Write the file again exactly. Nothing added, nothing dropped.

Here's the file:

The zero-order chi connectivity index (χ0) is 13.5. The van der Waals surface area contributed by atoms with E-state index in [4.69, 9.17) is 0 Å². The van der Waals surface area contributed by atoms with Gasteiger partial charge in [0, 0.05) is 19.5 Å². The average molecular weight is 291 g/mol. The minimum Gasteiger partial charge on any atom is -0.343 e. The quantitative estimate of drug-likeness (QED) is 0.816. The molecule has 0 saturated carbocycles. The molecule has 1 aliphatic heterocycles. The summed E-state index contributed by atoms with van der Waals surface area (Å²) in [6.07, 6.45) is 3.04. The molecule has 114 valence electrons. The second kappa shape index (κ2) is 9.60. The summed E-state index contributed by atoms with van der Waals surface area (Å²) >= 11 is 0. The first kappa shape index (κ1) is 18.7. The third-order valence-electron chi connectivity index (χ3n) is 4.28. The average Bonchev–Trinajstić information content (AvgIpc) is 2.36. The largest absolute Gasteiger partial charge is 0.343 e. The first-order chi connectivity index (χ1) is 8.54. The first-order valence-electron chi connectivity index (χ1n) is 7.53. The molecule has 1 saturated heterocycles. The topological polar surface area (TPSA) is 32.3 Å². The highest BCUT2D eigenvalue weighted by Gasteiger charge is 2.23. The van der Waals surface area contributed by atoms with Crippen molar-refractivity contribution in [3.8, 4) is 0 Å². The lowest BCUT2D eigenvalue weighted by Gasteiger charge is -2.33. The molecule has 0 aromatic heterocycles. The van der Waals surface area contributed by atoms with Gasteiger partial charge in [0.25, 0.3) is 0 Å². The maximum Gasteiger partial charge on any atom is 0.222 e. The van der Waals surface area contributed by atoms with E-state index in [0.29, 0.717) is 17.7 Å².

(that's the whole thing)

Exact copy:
The zero-order chi connectivity index (χ0) is 13.5. The van der Waals surface area contributed by atoms with E-state index in [4.69, 9.17) is 0 Å². The van der Waals surface area contributed by atoms with Gasteiger partial charge in [0, 0.05) is 19.5 Å². The average molecular weight is 291 g/mol. The minimum Gasteiger partial charge on any atom is -0.343 e. The quantitative estimate of drug-likeness (QED) is 0.816. The molecule has 0 saturated carbocycles. The molecule has 1 aliphatic heterocycles. The summed E-state index contributed by atoms with van der Waals surface area (Å²) in [6.07, 6.45) is 3.04. The molecule has 114 valence electrons. The second kappa shape index (κ2) is 9.60. The summed E-state index contributed by atoms with van der Waals surface area (Å²) >= 11 is 0. The first kappa shape index (κ1) is 18.7. The third-order valence-electron chi connectivity index (χ3n) is 4.28. The average Bonchev–Trinajstić information content (AvgIpc) is 2.36. The largest absolute Gasteiger partial charge is 0.343 e. The first-order chi connectivity index (χ1) is 8.54. The first-order valence-electron chi connectivity index (χ1n) is 7.53. The molecule has 1 saturated heterocycles. The topological polar surface area (TPSA) is 32.3 Å². The highest BCUT2D eigenvalue weighted by Gasteiger charge is 2.23. The van der Waals surface area contributed by atoms with Crippen molar-refractivity contribution in [3.8, 4) is 0 Å². The lowest BCUT2D eigenvalue weighted by Gasteiger charge is -2.33. The molecule has 0 aromatic heterocycles. The van der Waals surface area contributed by atoms with Gasteiger partial charge in [0.25, 0.3) is 0 Å². The maximum Gasteiger partial charge on any atom is 0.222 e. The van der Waals surface area contributed by atoms with E-state index in [0.29, 0.717) is 17.7 Å².